Abstract

Prevalence of celiac disease in patients with short stature: A systematic review and meta-analysis

J Gastroenterol Hepatol. 2021 Jan;36(1):44-54. doi: 10.1111/jgh.15167. Epub 2020 Aug 23.

Achintya D Singh 1, Prashant Singh 2, Naba Farooqui 3, Tor Strand 4, Vineet Ahuja 3, Govind K Makharia 3

 
     

Author information

  • 1Department of Internal Medicine, Cleveland Clinic, Cleveland, OH, USA.
  • 2Department of Gastroenterology, University of Michigan, Ann Arbor, MI, USA.
  • 3Department of Gastroenterology and Human nutrition, All India Institute of Medical Sciences, Delhi, New Delhi, India.
  • 4Department of Global public health, Innlandet Hospital Trust, Lillehammer, Norway.

Abstract

Background and aim: Short stature is a common extraintestinal manifestation of celiac disease (CeD). We conducted a systematic review and meta-analysis to assess the global prevalence of CeD in patients presenting with short stature.

Methods: We searched Medline and EMBASE databases for the keywords "celiac disease, coeliac disease, anti-gliadin, tissue transglutaminase antibody, anti-endomysial antibody, short stature and growth retardation." All the studies published from January 1991 to May 2020 were included. Patients without any prior evaluation for short stature were classified as all-cause short stature, while prior evaluated patients, where no cause was found for short stature, were classified as idiopathic short stature. The diagnosis of CeD was based on the European Society for Paediatric Gastroenterology, Hepatology and Nutrition guidelines. A random-effects model was used to pool the data.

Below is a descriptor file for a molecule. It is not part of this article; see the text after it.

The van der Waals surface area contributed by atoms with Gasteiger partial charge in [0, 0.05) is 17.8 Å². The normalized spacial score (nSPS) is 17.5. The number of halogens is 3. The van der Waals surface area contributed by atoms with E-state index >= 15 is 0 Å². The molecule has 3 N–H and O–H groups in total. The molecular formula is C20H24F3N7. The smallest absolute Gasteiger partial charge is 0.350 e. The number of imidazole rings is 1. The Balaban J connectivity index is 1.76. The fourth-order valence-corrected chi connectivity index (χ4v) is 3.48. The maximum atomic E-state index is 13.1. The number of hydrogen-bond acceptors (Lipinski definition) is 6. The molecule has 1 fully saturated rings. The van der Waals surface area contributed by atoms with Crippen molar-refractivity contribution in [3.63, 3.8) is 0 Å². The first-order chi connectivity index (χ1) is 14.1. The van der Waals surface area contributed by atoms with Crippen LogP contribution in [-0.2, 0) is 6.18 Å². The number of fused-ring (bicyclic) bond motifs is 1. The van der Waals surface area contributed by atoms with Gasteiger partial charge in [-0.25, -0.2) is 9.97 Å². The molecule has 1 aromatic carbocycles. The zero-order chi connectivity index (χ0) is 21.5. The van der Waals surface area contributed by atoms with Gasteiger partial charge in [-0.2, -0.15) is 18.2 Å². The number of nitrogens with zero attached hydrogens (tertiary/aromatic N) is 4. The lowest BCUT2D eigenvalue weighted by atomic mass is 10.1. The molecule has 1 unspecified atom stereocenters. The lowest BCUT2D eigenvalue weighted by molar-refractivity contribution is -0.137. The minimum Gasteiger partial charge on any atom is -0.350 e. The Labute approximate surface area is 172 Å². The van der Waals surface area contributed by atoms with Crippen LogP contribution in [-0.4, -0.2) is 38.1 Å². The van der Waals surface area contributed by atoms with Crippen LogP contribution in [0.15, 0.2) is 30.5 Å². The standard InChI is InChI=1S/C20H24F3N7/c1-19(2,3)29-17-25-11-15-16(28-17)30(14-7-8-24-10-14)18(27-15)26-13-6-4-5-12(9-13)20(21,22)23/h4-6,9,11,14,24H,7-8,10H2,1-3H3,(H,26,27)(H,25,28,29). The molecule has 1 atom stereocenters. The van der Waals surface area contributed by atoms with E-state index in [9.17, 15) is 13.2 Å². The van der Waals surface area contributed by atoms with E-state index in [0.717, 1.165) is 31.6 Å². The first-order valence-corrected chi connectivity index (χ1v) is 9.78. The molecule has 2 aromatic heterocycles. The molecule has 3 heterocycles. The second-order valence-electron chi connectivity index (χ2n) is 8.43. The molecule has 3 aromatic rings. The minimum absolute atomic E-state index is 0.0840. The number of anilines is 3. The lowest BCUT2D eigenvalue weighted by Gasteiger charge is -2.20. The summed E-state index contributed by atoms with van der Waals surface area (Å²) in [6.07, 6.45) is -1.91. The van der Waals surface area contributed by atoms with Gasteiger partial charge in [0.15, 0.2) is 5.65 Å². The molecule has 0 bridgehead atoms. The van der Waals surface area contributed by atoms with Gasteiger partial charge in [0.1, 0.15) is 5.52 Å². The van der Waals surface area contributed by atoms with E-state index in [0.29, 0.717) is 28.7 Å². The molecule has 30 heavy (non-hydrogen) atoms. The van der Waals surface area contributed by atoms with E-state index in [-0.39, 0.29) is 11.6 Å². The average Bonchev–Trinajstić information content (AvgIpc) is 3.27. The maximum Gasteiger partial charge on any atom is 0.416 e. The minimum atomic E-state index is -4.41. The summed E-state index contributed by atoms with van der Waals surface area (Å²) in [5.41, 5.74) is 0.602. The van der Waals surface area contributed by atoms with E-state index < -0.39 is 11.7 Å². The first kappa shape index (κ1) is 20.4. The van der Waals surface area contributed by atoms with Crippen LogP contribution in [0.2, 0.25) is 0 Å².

Results: Seventeen studies screening 3759 patients (1582 with all-cause short stature and 2177 with idiopathic short stature) were included. The pooled seroprevalence of CeD based on positive anti-tissue transglutaminase antibody and anti-endomysial antibody was 11.2% (95% CI 4.0-21.2%; I2 = 86%) and 9.7% (95% CI 2.7-20.2%; I2 = 95%) for all-cause and idiopathic short stature, respectively. Similarly, pooled prevalence of biopsy-confirmed CeD was 7.4% (95% CI 4.7-10.6%; I2= 76%) and 11.6% (95% CI 4.1-22.2%; I2 = 97%), for all-cause and idiopathic short stature, respectively. There was an overall severe risk of selection bias and significant heterogeneity in the pooled results.

Conclusions: Approximately one in 14 patients with all-cause short stature and one in nine patients with idiopathic short stature had biopsy-confirmed CeD. Therefore, evaluation for CeD may be prudent in all patients with short stature.

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